To perform the test, enter the following command:

redis-cli

Once connected, your terminal will display (127.0.0.1:6379). Now ping the Redis service as follows:

ping

Example output:

How to Install & Configure Redis on openSUSE Leap 15

Type the following to exit the Redis instance:

exit

How to Configure Redis

Redis can be configured in a few ways. The most notable action of why people use Redis is for caching purposes. To do this, you need to open the /etc/redis/redis.conf file using nano editor.

sudo nano /etc/redis/redis.conf

Configure Max Memory

Now, add the following to the end of the file. Note that you can change the memory value to whatever you like or, more importantly, optimal for your web application and server hardware.

maxmemory 500mb 
maxmemory-policy allkeys-lru

As you can see, the setting in the guide has 500MB dedicated to Redis as it is on a dedicated host with lots of RAM to spare. Once the 500MB is exhausted, Redis removes any key as per the LRU algorithm.

Configure Network Access

Another option is to listen to all services or set an IP address/subnet if you like your Redis service.

First, find line 69 in the configuration file.

First, to listen to all network interfaces, Comment “#” the line bind to IP:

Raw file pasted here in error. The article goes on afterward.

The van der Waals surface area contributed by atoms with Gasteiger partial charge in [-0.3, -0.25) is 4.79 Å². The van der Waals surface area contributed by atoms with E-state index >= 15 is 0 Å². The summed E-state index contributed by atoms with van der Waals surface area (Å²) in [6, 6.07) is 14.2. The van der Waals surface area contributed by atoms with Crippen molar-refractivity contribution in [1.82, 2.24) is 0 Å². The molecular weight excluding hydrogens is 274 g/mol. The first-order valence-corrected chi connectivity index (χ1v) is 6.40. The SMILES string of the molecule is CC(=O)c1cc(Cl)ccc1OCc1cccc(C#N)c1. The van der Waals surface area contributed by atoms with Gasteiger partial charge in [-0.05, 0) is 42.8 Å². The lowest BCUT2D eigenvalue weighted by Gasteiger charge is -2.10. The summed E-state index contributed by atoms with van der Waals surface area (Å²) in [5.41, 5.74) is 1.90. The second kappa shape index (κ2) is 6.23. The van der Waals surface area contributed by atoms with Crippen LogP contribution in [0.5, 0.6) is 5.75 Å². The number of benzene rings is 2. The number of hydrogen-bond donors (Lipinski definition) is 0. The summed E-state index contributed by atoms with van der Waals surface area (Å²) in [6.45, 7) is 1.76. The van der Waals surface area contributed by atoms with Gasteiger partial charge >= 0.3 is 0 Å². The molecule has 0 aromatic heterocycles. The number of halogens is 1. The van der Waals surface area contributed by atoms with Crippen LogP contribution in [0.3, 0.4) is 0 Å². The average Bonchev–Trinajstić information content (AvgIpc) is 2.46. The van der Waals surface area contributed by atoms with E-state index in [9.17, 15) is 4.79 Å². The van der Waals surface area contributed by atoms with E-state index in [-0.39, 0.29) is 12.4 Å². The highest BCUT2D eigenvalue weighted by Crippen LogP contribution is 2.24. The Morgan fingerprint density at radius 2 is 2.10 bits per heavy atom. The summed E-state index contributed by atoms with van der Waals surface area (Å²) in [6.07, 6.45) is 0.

Example:

# bind 127.0.0.1 ::1

Alternative Method:

bind 0.0.0.0/0

Note, make sure your internal network is trustworthy and appropriate security controls are in place.

To bind to an IP address, make sure it is a static IP address.

Example:

bind 192.150.5.2

To bind a network subnet.

Example:

bind 192.150.5.0/24

Note, it is highly suggested to set a password when using subnet or access to all interfaces to listen to.

Configure Password

Another security feature to further harden Redis is setting a password on the Redis instance.

Navigate to line 507, uncomment the “# requiredpass” line, and set a password.

Example:

requiredpass APASSWORD

Make sure this password is robust, numbers, letters, special symbols, and capitals randomized as Redis servers can be bruted forced on a decent box very well.

Next, when invoking the Redis-CLI, use the following command with the password that was set for the user.

Example:

auth THEPASSWORDSET

“THEPASSWORDSET” is the password that was created.

When users fail to log in, they will see the following error message.

(error) NOAUTH Authentication required.

When a user successfully logs in, they will see the following message.

OK

Once done, save your changes (CTRL+O) then exit (CTRL+X). Now restart the Redis service by typing:

sudo systemctl restart redis